- Use multiple POVs: Consider using multiple POV characters to introduce the new character from different perspectives. This can be an interesting way to depict them as each character will have a different viewpoint.
You can also use actions to show a new character. A few things to keep in mind are:
- Choose actions that reflect the character: Consider what actions would be most reflective of the character's personality, motivations, and goals. For example, a character who is impulsive and reckless might make a dramatic entrance, while a character who is more reserved might enter quietly and observe their surroundings.
- Use sensory details: Use descriptive language and sensory details to create a vivid image of the character's actions to help your readers to visualize the scene.
- Use dialogue sparingly: When introducing a character this way, it's often best to use dialogue sparingly and instead focus on the actions themselves.
- Create tension: Consider using the character's actions to create tension or conflict in the story. This can create a more dynamic introduction that sets up future plot points.
- Use setting to enhance the scene: Consider using the setting to enhance the character's actions. For example, if the character is entering a crowded room, you might describe how they push their way through the crowd or how they catch the eye of other characters in the room.
- Consider the timing: Introducing a character with actions at a key moment in the story can create a more impactful and memorable introduction.
Show Them on the Cusp of Change
Another way to introduce a character is to show them on the brink of change. Do that with the following:
- Establish the current status quo: Before introducing a character on the cusp of change, it's important to establish the current status quo. This can show the context and importance of the upcoming change.
- Use foreshadowing: Use foreshadowing to hint at the upcoming change to create a sense of anticipation and excitement and establish the stakes of the upcoming change.
- Show the character's inner conflict: Show how they approach the change to help readers understand your character's motivations, fears, and hopes.
- Use setting to enhance the scene: For example, you might use a stormy night to symbolize the upcoming change or a deserted street to create a sense of isolation and uncertainty.
Have the Introduce Themselves
You can also go the simple route and have your character introduce themselves.
- Keep it short and sweet: A direct self-introduction should be brief and to the point. The character can state their name and perhaps a few key details about themselves or their situation.
- Use unique voice and tone: The character's voice and tone should be unique and reflective of their personality.
- Reveal character traits: Direct self-introductions can be a great opportunity to reveal key character traits. For example, a character who introduces themselves in a confident or boastful manner might be revealing their arrogance or overconfidence.
- Use context to enhance the introduction: Consider the context in which the self-introduction takes place. For example, a self-introduction in the midst of a dangerous or high-pressure situation might be more impactful than a self-introduction in a calm or mundane setting.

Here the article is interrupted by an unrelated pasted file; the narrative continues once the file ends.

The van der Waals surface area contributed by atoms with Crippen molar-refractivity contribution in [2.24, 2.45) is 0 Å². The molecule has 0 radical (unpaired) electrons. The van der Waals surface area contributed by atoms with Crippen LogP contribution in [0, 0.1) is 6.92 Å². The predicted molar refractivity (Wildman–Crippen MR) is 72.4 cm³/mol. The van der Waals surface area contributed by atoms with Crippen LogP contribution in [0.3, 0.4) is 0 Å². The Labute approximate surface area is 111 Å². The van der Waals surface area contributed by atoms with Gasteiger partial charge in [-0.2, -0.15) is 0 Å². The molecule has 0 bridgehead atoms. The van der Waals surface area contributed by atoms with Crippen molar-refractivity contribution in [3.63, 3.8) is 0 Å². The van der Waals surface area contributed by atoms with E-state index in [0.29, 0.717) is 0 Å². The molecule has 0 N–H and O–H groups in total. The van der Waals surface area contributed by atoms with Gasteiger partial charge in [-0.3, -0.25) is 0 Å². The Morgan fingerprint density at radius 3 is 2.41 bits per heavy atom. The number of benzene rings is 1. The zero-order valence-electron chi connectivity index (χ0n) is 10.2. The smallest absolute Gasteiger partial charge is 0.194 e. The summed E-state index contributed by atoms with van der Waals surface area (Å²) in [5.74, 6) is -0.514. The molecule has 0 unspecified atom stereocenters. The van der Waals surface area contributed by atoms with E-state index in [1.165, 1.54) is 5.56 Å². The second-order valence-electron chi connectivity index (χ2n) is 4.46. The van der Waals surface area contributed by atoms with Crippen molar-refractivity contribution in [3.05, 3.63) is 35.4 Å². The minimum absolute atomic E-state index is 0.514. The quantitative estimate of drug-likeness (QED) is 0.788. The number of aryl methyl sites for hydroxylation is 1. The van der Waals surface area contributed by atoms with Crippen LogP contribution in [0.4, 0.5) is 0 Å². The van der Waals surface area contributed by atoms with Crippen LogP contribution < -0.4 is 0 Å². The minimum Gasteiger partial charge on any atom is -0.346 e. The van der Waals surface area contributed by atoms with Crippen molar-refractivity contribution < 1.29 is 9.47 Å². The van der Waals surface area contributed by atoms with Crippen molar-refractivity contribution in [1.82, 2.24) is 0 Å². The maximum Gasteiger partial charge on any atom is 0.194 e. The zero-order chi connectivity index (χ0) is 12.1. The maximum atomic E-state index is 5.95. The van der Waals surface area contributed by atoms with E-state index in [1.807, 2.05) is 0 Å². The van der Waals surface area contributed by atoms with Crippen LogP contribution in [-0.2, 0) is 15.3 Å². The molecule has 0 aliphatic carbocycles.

- Use repetition to reinforce the character's identity: Consider repeating the character's name or key details about them throughout the story to keep them front of mind.
Through Physical Description
And finally, you can also introduce your characters through physical description.
- Focus on unique features: Focus on unique or distinctive features that set them apart from other characters. This could include things like unusual eye color, scars, tattoos, or distinctive clothing.
- Use sensory details: Use sensory details to make the description more vivid and engage your reader's senses, such as describing the texture of their hair or the sound of their voice.
- Avoid stereotypes: Avoid relying on stereotypes when describing a character's appearance. Instead, focus on unique features that make the character stand out as an individual.
- Use metaphors or comparisons: Use metaphors or comparisons to help visualize the character. For example, you might describe a character as having hair like a lion's mane or eyes like deep pools.
- Consider the character's personality: For example, a character who is confident and outgoing might be described as having a bold, striking appearance.
- Show, don't tell: Instead of simply listing physical attributes, try to show the character in action.
Famous Character Introductions
Here are a few examples of character intros from famous books and movies to get you inspired.
- "Call me Ishmael." - Moby-Dick by Herman Melville
- "It was the best of times, it was the worst of times." - A Tale of Two Cities by Charles Dickens (introducing the city of London)
- "Ladies and Gentlemen, this is your captain speaking." - Fight Club by Chuck Palahniuk (introducing the unnamed narrator)
- "All this happened, more or less." - Slaughterhouse-Five by Kurt Vonnegut (introducing the narrator and protagonist, Billy Pilgrim)
- "It was a pleasure to burn." - Fahrenheit 451 by Ray Bradbury (introducing the protagonist, Guy Montag)
- "You better not never tell nobody but God." - The Color Purple by Alice Walker (introducing the protagonist, Celie)
- "In a hole in the ground there lived a hobbit." - The Hobbit by J.R.R. Tolkien (introducing the protagonist, Bilbo Baggins)
- "Scarlett O'Hara was not beautiful, but men seldom realized it when caught by her charm." - Gone with the Wind by Margaret Mitchell (introducing the protagonist, Scarlett O'Hara)
- "My name is Inigo Montoya. You killed my father. Prepare to die." - The Princess Bride by William Goldman (introducing Inigo Montoya and the inspiration for the title of this article...which just happens to be my favorite movie of all time)
Now that you’ve got some ideas on how to introduce those fascinating characters of yours, you’ll want to keep track of when they come into your story. That’s where Dabble comes in with its handy Plot Grid and Notes that allow you to plan the precise moment your character enters the scene.
Want to try it for yourself? You’ve got 14 days free to give it a whirl.